BY DOUGLAS LONGOBARDI

appetite for toys and childcare products, too, as well as home and garden equipment, electricals, and — of course — health and beauty products. HOW DO YOU BUILD SALES WITHOUT RISK OF FAILURE AND FACING EXCESSIVE COSTS? As US retailers are well aware, international shipping and customs regulations are constantly changing and vary from region to region. This, coupled with the consequences of the COVID19 pandemic, can make logistics seem like an impossible mountain to climb. However, supply chain and e-commerce experts are doing everything in their power to assist. Here are some tips for US brands targeting Canada to build e-commerce sales: OFFER THE RIGHT ONLINE PAYMENT OPTIONS Be totally up-to-speed about the various methods used to collect payment in Canada. The most popular are credit cardbased, specifically Interac Online, MasterPass, and PayPal. In 2020, the credit card was the most common payment method, accounting for 55% of the e-commerce transactions. Digital wallets ranked second with a share of approximately 25%. Some online vendors also offer prepaid card or prepaid voucher options. According to a 2020 survey, Canadian consumers were interested in Buy Now, Pay Later (BNPL) payment for their CROSS-BORDER & GLOBAL 2022  PARCELindustry.com 29


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online purchases, with the highest interest of 65.4% in the group ages 35-44 and least popular for consumers from 65 and older (47%). Offering a BNPL option could be attractive at a time when the majority of consumers will be struggling with a cost-of-living crisis during late 2022, early 2023. CHOOSE THE FASTEST PARCEL SHIPPING LANES One major challenge is the physical movement of parcels into and across Canada’s vast land mass, particularly at a time when consumers expect super-fast receipt of their purchases. Northbound freight management and final-mile routing needn’t be complicated from the US, but it will help to work with a parcel shipping partner that knows North American supply chain routes, as well as cross-border tariff and customs compliance procedures, inside out.

The final piece of advice is to pull out all the stops and offer a customer-friendly e-commerce experience to your new Canadian customers. Working with a parcel operator that has access to plenty of trucking lanes into Canada and links with local postal services will also ensure timely and consistent e-commerce shipping to newly engaged shoppers. US retailers, whether east or west coast-based, should spend time with their third-party logistics provider (3PL) to design delivery services using fast, efficient routes, and conveniently-positioned facilities located nationwide. Ideally, the chosen 3PL will have multiple entry points to Canada, comprehensive freight management and customs clearance services, and direct entry into the Canadian finalmile network. OFFER DELIVERY CHOICES AND CUSTOMER CARE TO SUIT ALL NEEDS To encourage repeat purchases, US vendors should aim to offer home delivery to Canadian customers within two to six days, to major points. If you can, offer a choice of transit options; for instance, a low-cost standard delivery within six days, as well as an expedited or “express” delivery service for a two-day delivery window, ideally enhanced with tracking and visibility. Realtime order tracking and other customer service enhancements 30 PARCELindustry.com  CROSS-BORDER & GLOBAL 2022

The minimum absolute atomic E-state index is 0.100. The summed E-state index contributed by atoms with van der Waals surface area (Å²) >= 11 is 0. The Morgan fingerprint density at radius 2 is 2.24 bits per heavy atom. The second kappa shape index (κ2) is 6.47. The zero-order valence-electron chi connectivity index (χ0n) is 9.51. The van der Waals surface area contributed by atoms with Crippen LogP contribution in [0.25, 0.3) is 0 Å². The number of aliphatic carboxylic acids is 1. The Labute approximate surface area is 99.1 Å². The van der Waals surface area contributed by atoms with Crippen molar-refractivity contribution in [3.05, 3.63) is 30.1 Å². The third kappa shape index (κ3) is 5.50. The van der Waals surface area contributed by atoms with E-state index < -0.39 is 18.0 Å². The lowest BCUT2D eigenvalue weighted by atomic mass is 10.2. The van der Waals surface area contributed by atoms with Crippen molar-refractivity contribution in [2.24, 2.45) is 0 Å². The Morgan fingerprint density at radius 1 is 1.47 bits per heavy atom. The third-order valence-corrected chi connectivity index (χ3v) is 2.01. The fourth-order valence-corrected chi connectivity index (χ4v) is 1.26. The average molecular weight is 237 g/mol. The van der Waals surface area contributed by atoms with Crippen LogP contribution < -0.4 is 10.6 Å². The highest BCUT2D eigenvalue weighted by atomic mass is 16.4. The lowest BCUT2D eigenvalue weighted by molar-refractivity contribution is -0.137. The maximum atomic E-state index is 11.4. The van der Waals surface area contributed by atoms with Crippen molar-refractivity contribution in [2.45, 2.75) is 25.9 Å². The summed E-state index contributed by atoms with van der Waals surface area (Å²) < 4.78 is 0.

will make Canadian customers more likely to pay for premium delivery services. However, many consumer research studies show that Canadians love free, or at least low-cost, shipping. Naturally, after-sales care is vitally important if you’re building a new customer base abroad, so make sure you have sufficient call center capability, plenty of website communication about returns and lost parcels, and — of course — be sure to offer a French language website if you are targeting Québec. It’s worth noting that French is the first official language for 22.8% of the population of Canada. MASTER CANADIAN CUSTOMS CLEARANCE The USA, Canada, and Mexico signed a trilateral freetrade agreement in 2018, known as the Canada-United States-Mexico Agreement (CUSMA). This creates a free-trade system among the three countries. US companies shipping to Canada should be aware of the raised tariff thresholds. Canada’s de minimis threshold — within which goods may be imported free of duty — was raised in July 2020, from $20 to $40, and the threshold for duty-free shipments is increased to $150. The changes stemming from CUSMA help to lower costs for shipping small- and medium-sized e-commerce orders cross-border to Canada. A new law came into effect July 1, 2021 stating that non-resident vendors whose annual sales of taxable goods in Canada exceed $30,000 CAD now need to register for Goods and Services Tax (GST) and Harmonized Sales Tax (HST). Regardless of country of origin, brands and retailers must always properly classify goods entering Canada to avoid any cross-border delays. DON’T STINT ON THE CUSTOMER EXPERIENCE Clearly, US web merchants eyeing Canada have plenty of hurdles to overcome before sales come flooding in. Help is certainly on hand from the right logistics suppliers, and the best will share a wealth of market knowledge and in-house digital services to support exciting growth plans. The final piece of advice is to pull out all the stops and offer a customer-friendly e-commerce experience to your new Canadian customers. Shoppers are becoming more web-savvy by the day, and expectations are rising fast. Communicate clearly so they know upfront how much their purchase and shipping will cost them, when and where they’ll receive it, and how easy it will be to make a return. I’m confident we’ll see US merchants winning thousands of new fans north of the border in the coming years. As long as your products, prices, and customer services are up to scratch, amazing opportunity exists to grow your e-commerce brand into Canada.

Douglas Longobardi is Executive Vice President, Sales of Asendia USA.